American Opinion: On BP taking financial responsibility for Gulf oil spill recovery
An excerpt from recent editorials in newspapers in the United States:
From The Associated Press
On BP taking financial responsibility for Gulf oil spill recovery:
Joe Barton was wrong. Mostly.
Barton, an Arlington Republican who in Congress represents about a third of Tarrant County and most of seven other counties stretching toward Houston, was out of place and out of touch when he issued his now infamous apology to BP Chief Executive Tony Hayward for "a $20 billion shakedown" at the hands of President Barack Obama.
Later that day, apparently at the insistence of his own party's leaders, Barton retracted the apology to BP and instead apologized for having characterized the White House actions as a "shakedown."
By now, plenty of people have either beaten up on or praised Barton for his remarks, to the point that the news cycle for the incident has been exhausted.
But take away the distracting sound and fury over his loose lips and perhaps momentarily disengaged mind and focus on the huge claims fund instead.
The British oil behemoth did some terrible things that caused the April 20 blowout on the Deepwater Horizon drilling rig off Louisiana. ...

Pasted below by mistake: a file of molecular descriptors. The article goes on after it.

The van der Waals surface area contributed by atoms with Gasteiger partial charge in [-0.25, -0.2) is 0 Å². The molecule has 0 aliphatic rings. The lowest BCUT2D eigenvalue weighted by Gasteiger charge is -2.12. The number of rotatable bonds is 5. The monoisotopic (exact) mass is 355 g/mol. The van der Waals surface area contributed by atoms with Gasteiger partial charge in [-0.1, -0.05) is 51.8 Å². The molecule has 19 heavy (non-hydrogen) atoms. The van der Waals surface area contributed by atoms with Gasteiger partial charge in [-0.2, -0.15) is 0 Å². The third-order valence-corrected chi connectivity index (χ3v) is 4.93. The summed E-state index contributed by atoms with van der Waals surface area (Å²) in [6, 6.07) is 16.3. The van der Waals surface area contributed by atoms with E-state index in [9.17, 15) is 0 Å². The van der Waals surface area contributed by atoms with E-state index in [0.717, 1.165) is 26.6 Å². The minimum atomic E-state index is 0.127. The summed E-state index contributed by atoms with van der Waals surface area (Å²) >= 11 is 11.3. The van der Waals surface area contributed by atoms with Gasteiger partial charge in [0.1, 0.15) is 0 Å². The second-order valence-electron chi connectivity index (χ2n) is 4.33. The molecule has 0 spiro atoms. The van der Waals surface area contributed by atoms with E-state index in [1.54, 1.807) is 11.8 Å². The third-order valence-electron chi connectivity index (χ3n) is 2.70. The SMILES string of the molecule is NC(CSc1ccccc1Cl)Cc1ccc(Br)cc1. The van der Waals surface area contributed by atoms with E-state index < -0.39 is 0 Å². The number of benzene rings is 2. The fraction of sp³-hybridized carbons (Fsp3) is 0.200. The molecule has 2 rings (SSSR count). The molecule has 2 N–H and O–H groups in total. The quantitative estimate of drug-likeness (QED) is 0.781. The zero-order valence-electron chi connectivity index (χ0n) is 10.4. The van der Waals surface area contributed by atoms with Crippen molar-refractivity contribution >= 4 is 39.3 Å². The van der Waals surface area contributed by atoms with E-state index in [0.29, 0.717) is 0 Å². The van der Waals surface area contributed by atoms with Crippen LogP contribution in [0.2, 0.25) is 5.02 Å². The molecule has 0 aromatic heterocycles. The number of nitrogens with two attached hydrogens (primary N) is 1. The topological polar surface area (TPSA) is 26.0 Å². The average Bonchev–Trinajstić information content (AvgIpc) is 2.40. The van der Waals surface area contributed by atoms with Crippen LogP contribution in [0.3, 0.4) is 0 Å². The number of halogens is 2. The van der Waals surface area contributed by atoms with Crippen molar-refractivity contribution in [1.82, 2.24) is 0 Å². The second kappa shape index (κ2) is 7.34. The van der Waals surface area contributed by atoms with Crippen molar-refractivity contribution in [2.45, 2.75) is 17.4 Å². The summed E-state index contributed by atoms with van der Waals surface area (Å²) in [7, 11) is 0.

But the picture of the company that is emerging now is better. That picture is symbolized by BP's agreement with Obama to create the $20 billion fund to pay damage claims from the spill and $100 million more to pay people and companies for lost income due to the subsequent government moratorium on offshore drilling.
Despite various stumblings, BP is now stepping up to the plate. And while Barton clearly chose the wrong words and the wrong approach, he was right to (note) that BP is not run by demons. ...
The $20 billion fund is a credible, even praiseworthy, way to do that. There is ample precedent for it, and it promises to deliver speedy relief to people along the Gulf Coast whose economic lives have been shattered by the spill. ..
Of course, this is not a philanthropic effort on BP's part. The company benefits if it can settle claims quickly rather than being tied up in court for years, if not decades. ...
-- Star-Telegram, Ft. Worth, Texas